I installed the unit in a self-built Intel 500 mhz P-III [will upgrade in 2000 to a 750-800 MHZ processor] , with 32-RAM ,LS 120, and a 20 G Tecmar Tape drive and a 52X Kenwood CD, 2-OS/2 OS [one as main and the other for testing] and Win-98. My drives are called Ultra IDE by Maxtor, and I did some homework before selecting Maxtor, of which I had never used before, and was given a high rating for them. I was also told that they put off far less heat than most other drives. I felt with two drives, that this became an important factor.

Installing the ARCO IDE RAID 1 UNIT

Arco calls the Duplidisk an "intermediate adapter design" in that it is cabled between the system IDE drive adapter and the hard drives. It intercepts the data written to the IDE interface and writes to two drives simultaneously, so that each drive is a "mirror" image of the other.

On my installation, I am mirroring to two 17.2 G Maxtor hard drives. Both hard drives must be set as "Masters" on the drives themselves. From my system's motherboard "Primary" IDE Drive Controller, I ran the drive cable to the "Host" connector on the RAID unit. Then from the RAID unit, a primary cable goes to your primary hard drive. Then another cable is put into the mirrored connector on the RAID adapter and to my mirrored drive. It should be noted that I bought a unit that fits in my front bay, but it can be mounted in the rear of the CPU and comes about a third way in as I remember. Except for the cables, the only other item that you will need is a regular plug from your power supply.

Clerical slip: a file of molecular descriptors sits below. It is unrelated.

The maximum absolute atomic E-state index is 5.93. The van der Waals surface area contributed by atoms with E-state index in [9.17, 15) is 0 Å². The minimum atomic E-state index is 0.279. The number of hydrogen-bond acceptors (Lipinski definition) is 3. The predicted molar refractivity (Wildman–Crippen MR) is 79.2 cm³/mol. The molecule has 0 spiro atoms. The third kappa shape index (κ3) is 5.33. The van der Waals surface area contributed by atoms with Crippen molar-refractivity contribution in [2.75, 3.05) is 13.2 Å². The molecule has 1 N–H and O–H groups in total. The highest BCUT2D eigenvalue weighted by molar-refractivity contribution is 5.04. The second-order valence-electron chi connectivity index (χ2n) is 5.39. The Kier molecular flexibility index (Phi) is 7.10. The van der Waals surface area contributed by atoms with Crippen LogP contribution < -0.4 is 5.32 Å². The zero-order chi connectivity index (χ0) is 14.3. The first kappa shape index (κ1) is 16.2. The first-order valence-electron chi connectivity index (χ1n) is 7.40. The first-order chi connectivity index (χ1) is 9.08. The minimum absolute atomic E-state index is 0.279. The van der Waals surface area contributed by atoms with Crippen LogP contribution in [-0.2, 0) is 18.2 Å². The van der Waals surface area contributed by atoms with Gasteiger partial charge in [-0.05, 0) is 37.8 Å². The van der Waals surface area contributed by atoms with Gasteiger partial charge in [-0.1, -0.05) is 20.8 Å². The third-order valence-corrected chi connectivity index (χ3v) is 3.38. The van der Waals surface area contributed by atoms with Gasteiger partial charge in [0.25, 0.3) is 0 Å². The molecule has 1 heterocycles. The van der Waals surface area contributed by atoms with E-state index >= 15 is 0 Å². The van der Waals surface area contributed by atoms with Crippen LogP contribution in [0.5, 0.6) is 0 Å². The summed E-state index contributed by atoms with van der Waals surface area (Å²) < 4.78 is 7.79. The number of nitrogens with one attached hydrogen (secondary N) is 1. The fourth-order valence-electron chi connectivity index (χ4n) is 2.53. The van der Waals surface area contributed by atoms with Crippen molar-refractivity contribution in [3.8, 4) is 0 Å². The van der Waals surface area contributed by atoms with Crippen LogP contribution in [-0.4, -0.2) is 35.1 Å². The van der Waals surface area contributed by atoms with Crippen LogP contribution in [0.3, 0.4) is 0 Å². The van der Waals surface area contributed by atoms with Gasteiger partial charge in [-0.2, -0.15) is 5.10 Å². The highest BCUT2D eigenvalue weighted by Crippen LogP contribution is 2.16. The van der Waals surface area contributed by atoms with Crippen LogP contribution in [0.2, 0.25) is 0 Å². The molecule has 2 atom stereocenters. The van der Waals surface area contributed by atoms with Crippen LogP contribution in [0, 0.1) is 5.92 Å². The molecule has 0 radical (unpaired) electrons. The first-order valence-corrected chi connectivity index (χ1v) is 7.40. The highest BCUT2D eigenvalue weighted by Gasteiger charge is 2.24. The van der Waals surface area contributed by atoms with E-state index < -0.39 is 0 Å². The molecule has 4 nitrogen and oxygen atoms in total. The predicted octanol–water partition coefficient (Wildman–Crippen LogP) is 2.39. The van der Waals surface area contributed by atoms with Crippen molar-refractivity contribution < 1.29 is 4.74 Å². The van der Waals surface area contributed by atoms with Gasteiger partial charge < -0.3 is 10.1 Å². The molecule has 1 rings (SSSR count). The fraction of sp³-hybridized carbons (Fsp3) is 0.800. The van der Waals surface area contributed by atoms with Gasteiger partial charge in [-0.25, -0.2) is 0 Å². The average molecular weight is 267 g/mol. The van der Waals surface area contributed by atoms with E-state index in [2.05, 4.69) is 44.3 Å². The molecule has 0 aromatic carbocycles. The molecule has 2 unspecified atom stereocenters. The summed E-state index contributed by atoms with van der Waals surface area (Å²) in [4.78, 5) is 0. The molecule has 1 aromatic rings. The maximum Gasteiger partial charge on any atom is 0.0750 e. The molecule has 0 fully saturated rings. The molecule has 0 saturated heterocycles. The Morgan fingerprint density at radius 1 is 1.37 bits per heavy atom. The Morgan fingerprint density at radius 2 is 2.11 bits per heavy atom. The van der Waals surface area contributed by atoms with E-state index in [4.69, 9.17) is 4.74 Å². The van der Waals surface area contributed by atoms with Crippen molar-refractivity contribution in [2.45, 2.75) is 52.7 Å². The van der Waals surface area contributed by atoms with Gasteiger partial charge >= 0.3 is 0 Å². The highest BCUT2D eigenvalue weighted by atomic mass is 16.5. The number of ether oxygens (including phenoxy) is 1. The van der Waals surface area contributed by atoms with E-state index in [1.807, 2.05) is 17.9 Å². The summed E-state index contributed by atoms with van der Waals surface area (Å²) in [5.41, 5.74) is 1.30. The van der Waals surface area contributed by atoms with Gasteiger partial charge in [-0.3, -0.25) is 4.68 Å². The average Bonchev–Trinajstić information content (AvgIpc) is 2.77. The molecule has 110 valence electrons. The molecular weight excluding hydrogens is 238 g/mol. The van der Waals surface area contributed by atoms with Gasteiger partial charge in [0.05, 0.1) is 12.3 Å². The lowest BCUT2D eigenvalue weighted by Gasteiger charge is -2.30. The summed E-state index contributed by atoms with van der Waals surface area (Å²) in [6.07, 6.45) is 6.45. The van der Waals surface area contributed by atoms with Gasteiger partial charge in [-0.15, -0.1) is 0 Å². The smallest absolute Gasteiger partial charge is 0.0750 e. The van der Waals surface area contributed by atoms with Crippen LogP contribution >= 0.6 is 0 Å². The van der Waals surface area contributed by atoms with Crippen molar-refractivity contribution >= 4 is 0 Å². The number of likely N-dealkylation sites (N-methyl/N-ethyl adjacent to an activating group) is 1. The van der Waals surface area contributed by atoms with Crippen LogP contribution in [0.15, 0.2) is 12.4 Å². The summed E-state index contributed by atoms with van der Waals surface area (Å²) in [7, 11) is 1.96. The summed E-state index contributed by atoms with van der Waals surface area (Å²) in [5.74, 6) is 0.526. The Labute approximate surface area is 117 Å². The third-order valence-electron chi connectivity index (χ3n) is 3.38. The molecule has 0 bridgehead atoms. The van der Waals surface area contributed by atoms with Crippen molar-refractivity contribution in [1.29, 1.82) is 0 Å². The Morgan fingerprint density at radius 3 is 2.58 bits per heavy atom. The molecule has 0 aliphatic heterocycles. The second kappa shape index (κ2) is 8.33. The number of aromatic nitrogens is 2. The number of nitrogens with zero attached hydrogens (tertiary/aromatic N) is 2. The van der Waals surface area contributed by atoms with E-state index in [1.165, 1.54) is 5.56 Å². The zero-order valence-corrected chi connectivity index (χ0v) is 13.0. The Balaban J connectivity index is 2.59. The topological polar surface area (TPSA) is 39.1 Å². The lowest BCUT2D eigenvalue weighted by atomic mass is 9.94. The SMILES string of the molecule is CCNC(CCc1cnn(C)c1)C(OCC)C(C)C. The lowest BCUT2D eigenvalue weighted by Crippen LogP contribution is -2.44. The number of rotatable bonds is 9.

The instructions specify to have your CMOS(BIOS) IDE settings for "AUTO or AUTO DETECT", and this is where my only problems were. I set my CMOS settings for the drive detection to"AUTO" and on booting with the disk, was unable to go anywhere. I in turn put "NONE" on all except my primary "Master", and from then on everything has run "Super".

After that the next step is the primary and mirrored drives must be initialized, which is a non-destructive initialization and will not erase any data. Even if both drives are new and have no data, you must still do a "copy data". I asked the company if taking out a drive and putting it directly into another system, if anything with the "initialization" would have be redone first, and I was told nothing would have to be changed.